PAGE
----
The mosaic of rules, incentives, and institutions that we call a medical

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1 Malpractice Crisis The Forgotten Third: Liability Insurance And The Medical Malpractice Crisis The surest way for malpractice to be placed on the national agenda may be for Medicare to take ownership of it. by William M. Sage ABSTRACT: Although the most visible manifestations of medical malpractice involve patient safety and the legal process, the availability and affordability of liability insurance largely determine the direction of medical malpractice policy. Scientific and industrial developments since the first modern malpractice crisis in the 1970s reveal major problems with the structure and regulation of liability insurance. Comprehensive reforms that approach medical malpractice insurance as a health policy problem are needed, and the Medicare program may have a major role to play. The mosaic of rules, incentives, and institutions that we call a medical malpractice system involves three core activities: medical care, tort law, and liability insurance. Over the past thirty years legislative intervention has focused almost entirely on changing tort law either its substance (for example, caps on damages) or its procedure (for example, shorter statutes of limitations) to reduce the likelihood of litigation and moderate its financial impact. Current proposals represent more of the same, plus a heavy dose of patient-safety rhetoric. However, the malpractice crises that provoke provider unrest, public concern, and reform legislation are first and foremost insurance crises. Rapid rises in the cost of liability insurance (especially for physicians) and reductions in the availability of coverage are what bring the malpractice system under scrutiny. Ironically, the liability insurance system itself has been spared serious analysis from a health policy perspective. 1 The politics of liability insurance have been dominated by the offspring of the crisis of the 1970s: provider-sponsored carriers begotten by medical societies and hospital associations after commercial insurers had abandoned their members. Because of this heritage, the implicit relationship between public policymakers and these companies has been one of appeasement, not accountability. Especially in crisis periods, legislators offer tort reforms and Bill Sage is a physician and a professor of law at Columbia University School of Law, in New York City. He is principal investigator of the Pew Charitable Trusts Project on Medical Liability in Pennsylvania. 10 July/August 2004 DOI /hlthaff Project HOPE The People-to-People Health Foundation, Inc.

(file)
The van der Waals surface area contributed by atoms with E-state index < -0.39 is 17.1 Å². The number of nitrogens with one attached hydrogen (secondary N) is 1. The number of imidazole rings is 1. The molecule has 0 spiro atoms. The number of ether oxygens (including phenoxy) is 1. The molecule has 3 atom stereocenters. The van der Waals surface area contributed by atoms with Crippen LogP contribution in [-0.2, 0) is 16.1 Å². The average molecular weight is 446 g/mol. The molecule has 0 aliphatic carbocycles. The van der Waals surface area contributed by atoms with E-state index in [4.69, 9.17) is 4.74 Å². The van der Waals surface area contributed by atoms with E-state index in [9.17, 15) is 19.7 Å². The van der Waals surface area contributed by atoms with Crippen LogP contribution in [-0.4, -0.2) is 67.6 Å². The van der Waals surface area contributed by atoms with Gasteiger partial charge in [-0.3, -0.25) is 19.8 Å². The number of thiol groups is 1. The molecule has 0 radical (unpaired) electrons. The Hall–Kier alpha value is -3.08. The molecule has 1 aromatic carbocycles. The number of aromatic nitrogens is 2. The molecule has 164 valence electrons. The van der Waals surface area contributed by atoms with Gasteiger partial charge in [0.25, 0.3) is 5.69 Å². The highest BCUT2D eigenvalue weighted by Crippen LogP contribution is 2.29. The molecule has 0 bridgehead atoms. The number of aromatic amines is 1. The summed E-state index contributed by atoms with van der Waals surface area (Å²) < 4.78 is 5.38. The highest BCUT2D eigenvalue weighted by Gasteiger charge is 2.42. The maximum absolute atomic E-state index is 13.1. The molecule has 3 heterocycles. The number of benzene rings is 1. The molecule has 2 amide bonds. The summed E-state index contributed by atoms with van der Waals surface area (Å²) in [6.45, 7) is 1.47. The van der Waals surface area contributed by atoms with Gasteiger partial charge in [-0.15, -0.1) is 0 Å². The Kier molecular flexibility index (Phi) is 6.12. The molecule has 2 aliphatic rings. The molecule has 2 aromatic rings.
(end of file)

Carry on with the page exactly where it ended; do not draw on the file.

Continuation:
2 Liability Insurance outright subsidies to entice private liability insurers back into markets and expand their underwriting capacity rather than dispassionately assessing their effectiveness. In this paper I argue that the insurance component of the medical malpractice system has not kept pace with changes in the health care system since the 1980s and that a reconfiguration of medical liability insurance to meet the demands of twenty-first-century health care financing and delivery is long overdue. 2 This paper summarizes the crisis-driven history of medical liability insurance, identifies health policy developments that have exposed serious flaws in liability insurance markets, and suggests measures to improve both private risk bearing and government oversight. Changing standards and processes for malpractice litigation and patient safety will have lasting social benefits only if they are accompanied by equivalent innovations in risk bearing. Historical Determinants A source of frustration for efforts to link malpractice policy with overall health policy is that liability insurance and health insurance derive from different historical and theoretical premises. During the past century, health care has evolved from a self-regulating professional endeavor focused on personal service to an externally regulated industrial and social enterprise. Impelled by Medicare, Medicaid, and employer-based coverage, first-party health insurance has navigated this transition with reasonable success. Third-party liability coverage which has the limited purpose of shielding its clients from the financial costs of litigation initiated by others has not. Physician malpractice coverage in particular remains mired in pre-industrial medical care and the ordinary law of negligence: A physician with a duty to a patient who fails to meet the prevailing standard of care is liable in civil litigation for any resulting injury. When health care goes awry and a patient sues, liability insurers representing individual physicians defend or settle most claims. Physician defendants are happiest if few claims arise, fewer claims are validated by verdict or settlement, and still fewer claims are publicized. 3 Accordingly, the prudent insurer and its counsel urge secrecy, dispute fault, deflect responsibility, and make it as slow and expensive as possible for plaintiffs to continue the fight. As a result, claims involving serious injury (the only category for which litigation is a realistic option) often take five or more years to resolve, with predictable consequences. 4 Information about the cause of injuries is denied patients and families for prolonged periods, compensation is unavailable when it is most needed, and quality feedback to providers is attenuated to the point of uselessness. Delay also exacerbates volatility in premiums by increasing legal uncertainty and making malpractice insurers more dependent on investment income for profitability. The contrast between this fragmented, dilatory, adversarial environment and the Institute of Medicine s (IOM s) futurist vision of a safe, effective, patient- HEALTH AFFAIRS ~ Volume 23, Number 4 11